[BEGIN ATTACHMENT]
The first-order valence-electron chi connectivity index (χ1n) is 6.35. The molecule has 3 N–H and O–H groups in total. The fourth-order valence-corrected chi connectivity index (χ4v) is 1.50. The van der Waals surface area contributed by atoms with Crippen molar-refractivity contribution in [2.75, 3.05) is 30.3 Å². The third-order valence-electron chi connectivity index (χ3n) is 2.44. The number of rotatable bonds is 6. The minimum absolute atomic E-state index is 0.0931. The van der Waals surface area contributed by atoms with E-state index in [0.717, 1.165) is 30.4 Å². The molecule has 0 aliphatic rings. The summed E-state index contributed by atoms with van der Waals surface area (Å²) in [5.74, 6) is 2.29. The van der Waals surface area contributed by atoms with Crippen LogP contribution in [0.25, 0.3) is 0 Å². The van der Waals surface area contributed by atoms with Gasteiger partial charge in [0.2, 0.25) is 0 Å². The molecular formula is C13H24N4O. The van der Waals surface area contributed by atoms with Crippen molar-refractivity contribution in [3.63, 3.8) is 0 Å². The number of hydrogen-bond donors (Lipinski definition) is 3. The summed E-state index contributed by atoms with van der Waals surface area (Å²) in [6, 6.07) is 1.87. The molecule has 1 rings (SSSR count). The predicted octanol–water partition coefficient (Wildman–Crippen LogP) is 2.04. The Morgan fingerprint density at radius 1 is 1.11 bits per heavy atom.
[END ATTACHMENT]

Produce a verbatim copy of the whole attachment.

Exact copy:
The first-order valence-electron chi connectivity index (χ1n) is 6.35. The molecule has 3 N–H and O–H groups in total. The fourth-order valence-corrected chi connectivity index (χ4v) is 1.50. The van der Waals surface area contributed by atoms with Crippen molar-refractivity contribution in [2.75, 3.05) is 30.3 Å². The third-order valence-electron chi connectivity index (χ3n) is 2.44. The number of rotatable bonds is 6. The minimum absolute atomic E-state index is 0.0931. The van der Waals surface area contributed by atoms with E-state index in [0.717, 1.165) is 30.4 Å². The molecule has 0 aliphatic rings. The summed E-state index contributed by atoms with van der Waals surface area (Å²) in [5.74, 6) is 2.29. The van der Waals surface area contributed by atoms with Crippen LogP contribution in [0.25, 0.3) is 0 Å². The van der Waals surface area contributed by atoms with Gasteiger partial charge in [0.2, 0.25) is 0 Å². The molecular formula is C13H24N4O. The van der Waals surface area contributed by atoms with Crippen molar-refractivity contribution in [3.63, 3.8) is 0 Å². The number of hydrogen-bond donors (Lipinski definition) is 3. The summed E-state index contributed by atoms with van der Waals surface area (Å²) in [6, 6.07) is 1.87. The molecule has 1 rings (SSSR count). The predicted octanol–water partition coefficient (Wildman–Crippen LogP) is 2.04. The Morgan fingerprint density at radius 1 is 1.11 bits per heavy atom.